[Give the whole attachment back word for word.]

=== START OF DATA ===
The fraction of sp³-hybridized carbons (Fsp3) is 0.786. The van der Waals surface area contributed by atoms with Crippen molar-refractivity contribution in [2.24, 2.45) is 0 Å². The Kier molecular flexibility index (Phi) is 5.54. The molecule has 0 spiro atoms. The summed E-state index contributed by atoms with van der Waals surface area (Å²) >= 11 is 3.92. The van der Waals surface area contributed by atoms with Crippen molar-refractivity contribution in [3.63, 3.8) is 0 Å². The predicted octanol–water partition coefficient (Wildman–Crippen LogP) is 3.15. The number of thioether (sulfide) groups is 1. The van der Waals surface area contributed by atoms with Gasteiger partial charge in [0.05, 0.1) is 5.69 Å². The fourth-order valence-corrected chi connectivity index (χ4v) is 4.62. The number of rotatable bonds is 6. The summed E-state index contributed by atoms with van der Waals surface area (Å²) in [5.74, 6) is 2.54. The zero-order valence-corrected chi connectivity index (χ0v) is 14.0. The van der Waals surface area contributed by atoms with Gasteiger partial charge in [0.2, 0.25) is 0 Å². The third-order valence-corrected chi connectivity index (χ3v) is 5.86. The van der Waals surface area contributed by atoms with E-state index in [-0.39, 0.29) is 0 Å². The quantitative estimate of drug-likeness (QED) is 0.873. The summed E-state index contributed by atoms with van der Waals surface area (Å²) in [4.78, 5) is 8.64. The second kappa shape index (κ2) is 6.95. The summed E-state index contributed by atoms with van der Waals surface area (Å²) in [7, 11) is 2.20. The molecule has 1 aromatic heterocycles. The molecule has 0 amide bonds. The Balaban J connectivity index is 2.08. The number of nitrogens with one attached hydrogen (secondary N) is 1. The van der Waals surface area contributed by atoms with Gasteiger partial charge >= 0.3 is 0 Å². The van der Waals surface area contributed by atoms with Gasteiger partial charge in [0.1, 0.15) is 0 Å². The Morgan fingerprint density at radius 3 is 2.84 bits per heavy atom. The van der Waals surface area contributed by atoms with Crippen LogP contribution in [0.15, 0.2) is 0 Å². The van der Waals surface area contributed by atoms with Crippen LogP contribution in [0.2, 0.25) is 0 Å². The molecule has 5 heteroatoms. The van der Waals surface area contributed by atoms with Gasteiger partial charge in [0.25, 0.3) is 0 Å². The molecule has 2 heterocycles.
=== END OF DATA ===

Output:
The fraction of sp³-hybridized carbons (Fsp3) is 0.786. The van der Waals surface area contributed by atoms with Crippen molar-refractivity contribution in [2.24, 2.45) is 0 Å². The Kier molecular flexibility index (Phi) is 5.54. The molecule has 0 spiro atoms. The summed E-state index contributed by atoms with van der Waals surface area (Å²) >= 11 is 3.92. The van der Waals surface area contributed by atoms with Crippen molar-refractivity contribution in [3.63, 3.8) is 0 Å². The predicted octanol–water partition coefficient (Wildman–Crippen LogP) is 3.15. The number of thioether (sulfide) groups is 1. The van der Waals surface area contributed by atoms with Gasteiger partial charge in [0.05, 0.1) is 5.69 Å². The fourth-order valence-corrected chi connectivity index (χ4v) is 4.62. The number of rotatable bonds is 6. The summed E-state index contributed by atoms with van der Waals surface area (Å²) in [5.74, 6) is 2.54. The zero-order valence-corrected chi connectivity index (χ0v) is 14.0. The van der Waals surface area contributed by atoms with Gasteiger partial charge in [0.2, 0.25) is 0 Å². The third-order valence-corrected chi connectivity index (χ3v) is 5.86. The van der Waals surface area contributed by atoms with E-state index in [-0.39, 0.29) is 0 Å². The quantitative estimate of drug-likeness (QED) is 0.873. The summed E-state index contributed by atoms with van der Waals surface area (Å²) in [4.78, 5) is 8.64. The second kappa shape index (κ2) is 6.95. The summed E-state index contributed by atoms with van der Waals surface area (Å²) in [7, 11) is 2.20. The molecule has 1 aromatic heterocycles. The molecule has 0 amide bonds. The Balaban J connectivity index is 2.08. The number of nitrogens with one attached hydrogen (secondary N) is 1. The van der Waals surface area contributed by atoms with Gasteiger partial charge >= 0.3 is 0 Å². The van der Waals surface area contributed by atoms with Gasteiger partial charge in [0.1, 0.15) is 0 Å². The Morgan fingerprint density at radius 3 is 2.84 bits per heavy atom. The van der Waals surface area contributed by atoms with Crippen LogP contribution in [0.15, 0.2) is 0 Å². The van der Waals surface area contributed by atoms with Crippen LogP contribution in [0.2, 0.25) is 0 Å². The molecule has 5 heteroatoms. The van der Waals surface area contributed by atoms with Gasteiger partial charge in [0.25, 0.3) is 0 Å². The molecule has 2 heterocycles.